Music is a family business for William Apostol, aka Billy Strings. His father, Terry Barber, is an accomplished bluegrass guitar picker, and his uncle Brad picked a mean banjo. And once you hear what Strings can do on an acoustic guitar, his talent becomes obvious.
Strings, who got the nickname from his aunt, is absolutely dazzling, tossing off impossibly fast solos that sparkle like a mountain stream and singing in a sweet-and-sour tone that recalls Doc Watson.
“My Dad introduced me to Doc, and he’s always been my favorite,” Strings says. “But he introduced me to all the other bluegrass dudes, too: Bill Monroe, Lester Flatt and Earl Scruggs, Larry Sparks, and Ralph Stanley with Keith Whitley.”
On closer inspection, though, Strings’ technical mastery of his instrument might come from some decidedly non-bluegrass sources, as well. “My dad also showed me Black Sabbath and Led Zeppelin and Jimi Hendrix,” he says. “I feel like I’m just as influenced by Johnny Winter as Doc Watson sometimes.”
It’s an interesting mix of styles that has made Billy Strings, just now in his mid-20s, a fascinatingly unpredictable performer. He has a sense of tradition that dovetails nicely with a sense of stagecraft. This isn’t a player that’s content to stand behind a mic onstage in a suit and play the classics. He’s more likely to perform in a T-shirt that shows off his nicely inked arms, and he and his band can get into some truly experimental territory.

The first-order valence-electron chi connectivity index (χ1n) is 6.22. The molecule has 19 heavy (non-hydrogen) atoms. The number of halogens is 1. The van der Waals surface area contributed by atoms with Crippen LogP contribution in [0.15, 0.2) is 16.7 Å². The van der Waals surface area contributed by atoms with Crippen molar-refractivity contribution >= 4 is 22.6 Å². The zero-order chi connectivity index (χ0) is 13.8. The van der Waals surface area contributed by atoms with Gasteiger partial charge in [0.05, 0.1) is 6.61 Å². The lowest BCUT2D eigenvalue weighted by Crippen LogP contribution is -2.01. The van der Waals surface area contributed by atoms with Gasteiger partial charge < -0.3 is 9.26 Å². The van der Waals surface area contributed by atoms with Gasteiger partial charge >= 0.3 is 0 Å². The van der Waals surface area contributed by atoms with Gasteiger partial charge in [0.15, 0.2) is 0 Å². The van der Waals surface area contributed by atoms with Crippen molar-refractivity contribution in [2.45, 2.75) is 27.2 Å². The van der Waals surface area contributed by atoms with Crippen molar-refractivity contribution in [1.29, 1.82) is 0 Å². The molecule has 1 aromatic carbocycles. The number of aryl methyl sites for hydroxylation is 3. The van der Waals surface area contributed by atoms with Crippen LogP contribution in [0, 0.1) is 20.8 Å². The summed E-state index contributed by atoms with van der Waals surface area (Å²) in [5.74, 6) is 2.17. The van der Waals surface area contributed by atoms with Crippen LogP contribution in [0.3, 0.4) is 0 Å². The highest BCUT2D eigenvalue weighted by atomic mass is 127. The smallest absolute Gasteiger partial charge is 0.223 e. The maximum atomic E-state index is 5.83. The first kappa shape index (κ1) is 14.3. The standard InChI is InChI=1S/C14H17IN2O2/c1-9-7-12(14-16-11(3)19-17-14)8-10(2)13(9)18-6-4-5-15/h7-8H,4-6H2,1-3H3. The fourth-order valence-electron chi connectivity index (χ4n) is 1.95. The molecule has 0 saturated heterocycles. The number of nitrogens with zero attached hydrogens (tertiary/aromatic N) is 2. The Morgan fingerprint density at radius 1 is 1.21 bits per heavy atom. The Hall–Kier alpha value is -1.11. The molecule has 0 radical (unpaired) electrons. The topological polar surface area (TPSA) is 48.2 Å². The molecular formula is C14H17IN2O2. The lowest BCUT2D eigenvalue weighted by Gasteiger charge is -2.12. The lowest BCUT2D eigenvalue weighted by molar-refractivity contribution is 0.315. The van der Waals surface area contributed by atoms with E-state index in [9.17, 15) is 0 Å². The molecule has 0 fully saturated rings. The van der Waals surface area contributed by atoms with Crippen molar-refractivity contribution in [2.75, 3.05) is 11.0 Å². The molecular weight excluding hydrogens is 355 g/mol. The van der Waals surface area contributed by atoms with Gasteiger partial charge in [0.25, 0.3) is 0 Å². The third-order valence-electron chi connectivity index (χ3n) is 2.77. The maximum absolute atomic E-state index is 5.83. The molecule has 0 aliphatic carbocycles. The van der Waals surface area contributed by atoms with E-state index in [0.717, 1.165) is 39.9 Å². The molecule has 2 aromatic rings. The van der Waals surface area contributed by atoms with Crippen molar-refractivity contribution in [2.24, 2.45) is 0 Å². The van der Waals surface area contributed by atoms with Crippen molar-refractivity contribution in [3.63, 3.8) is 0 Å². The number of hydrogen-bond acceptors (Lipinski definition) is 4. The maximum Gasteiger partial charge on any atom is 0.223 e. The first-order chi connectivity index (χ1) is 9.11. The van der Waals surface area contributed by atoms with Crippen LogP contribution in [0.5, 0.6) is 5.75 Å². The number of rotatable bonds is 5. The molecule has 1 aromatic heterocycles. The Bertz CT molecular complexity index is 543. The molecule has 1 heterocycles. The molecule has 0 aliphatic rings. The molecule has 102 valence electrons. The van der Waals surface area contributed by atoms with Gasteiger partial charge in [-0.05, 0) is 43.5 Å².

“We’ll play some new song that’s totally far-out and progressive, and takes bluegrass as far as we can get,” he says. “And then the next song we’ll play The Stanley Brothers’ ‘How Mountain Gals Can Love,’ which is as straight as an arrow. I really love doing that, because if you’ve got younger people, they want to hear you go out on a limb and do some crazy stuff, but you might also have older folks there that just want to hear some good old bluegrass. I try not to pigeonhole myself in any way; I just call it music.”
The balance between innovation and tradition is an important one for any young bluegrass musician, but it’s one that Strings has thought about a great deal. “I really respect my dad’s style, and I want to carry that torch,” he says. “But I think that you need to make music that’s new while respecting the traditions. Think about Sturgill Simpson. He’s coming out with this crazy new stuff that’s amazing, but it really sounds like older country, and that’s what’s so good about it. It still has that integrity. You can make this new bluegrass that still has the chops of Bill Monroe and still has the drive of the bluegrass of the 1950s, and I think that’s really important.”
But the genre does have limits, and Strings, who will headline the Greenville Literacy Association’s Lyrics For Literacy show at Greenville’s Revel event space next Thursday, sees a lot of music slipping in that doesn’t quite fit. “It’s so hard to say what bluegrass is anymore,” he says. “People will call just about anything bluegrass. Some of the stuff I do, I wouldn’t consider it bluegrass. Bill Monroe is bluegrass. Del McCoury is pretty damn bluegrass, but people call Old Crow Medicine Show or Mumford & Sons bluegrass. That ain’t bluegrass. Or is it? Who’s to say? It’s such a broad word now.”
Lyrics For Literacy: A Concert Event Benefiting GLA, w/ My Girl, My Whiskey & Me and Vilai Harrington
Thursday, May 11, 8 p.m.
Revel Event Center, 304 E. Stone Ave., Greenville
864-467-3456 // lyricsforliteracy.brownpapertickets.com